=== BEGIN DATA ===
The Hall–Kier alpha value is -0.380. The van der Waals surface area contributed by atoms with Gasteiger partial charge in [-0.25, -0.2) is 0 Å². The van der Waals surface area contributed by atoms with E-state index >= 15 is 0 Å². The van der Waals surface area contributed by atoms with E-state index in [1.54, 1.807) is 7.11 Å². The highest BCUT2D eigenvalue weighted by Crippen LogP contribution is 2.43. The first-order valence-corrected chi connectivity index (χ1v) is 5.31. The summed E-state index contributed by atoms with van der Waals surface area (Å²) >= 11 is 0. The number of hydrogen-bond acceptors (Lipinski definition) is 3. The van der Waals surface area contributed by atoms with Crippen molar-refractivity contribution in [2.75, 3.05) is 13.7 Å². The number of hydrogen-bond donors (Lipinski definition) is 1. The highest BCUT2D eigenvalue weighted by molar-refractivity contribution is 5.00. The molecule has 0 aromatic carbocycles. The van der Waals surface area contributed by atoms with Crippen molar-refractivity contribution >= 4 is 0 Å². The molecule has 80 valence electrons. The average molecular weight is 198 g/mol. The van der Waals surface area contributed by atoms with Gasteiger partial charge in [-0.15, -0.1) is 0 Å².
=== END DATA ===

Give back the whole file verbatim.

The Hall–Kier alpha value is -0.380. The van der Waals surface area contributed by atoms with Gasteiger partial charge in [-0.25, -0.2) is 0 Å². The van der Waals surface area contributed by atoms with E-state index >= 15 is 0 Å². The van der Waals surface area contributed by atoms with E-state index in [1.54, 1.807) is 7.11 Å². The highest BCUT2D eigenvalue weighted by Crippen LogP contribution is 2.43. The first-order valence-corrected chi connectivity index (χ1v) is 5.31. The summed E-state index contributed by atoms with van der Waals surface area (Å²) >= 11 is 0. The number of hydrogen-bond acceptors (Lipinski definition) is 3. The van der Waals surface area contributed by atoms with Crippen molar-refractivity contribution in [2.75, 3.05) is 13.7 Å². The number of hydrogen-bond donors (Lipinski definition) is 1. The highest BCUT2D eigenvalue weighted by molar-refractivity contribution is 5.00. The molecule has 0 aromatic carbocycles. The van der Waals surface area contributed by atoms with Crippen molar-refractivity contribution >= 4 is 0 Å². The molecule has 80 valence electrons. The average molecular weight is 198 g/mol. The van der Waals surface area contributed by atoms with Gasteiger partial charge in [-0.15, -0.1) is 0 Å².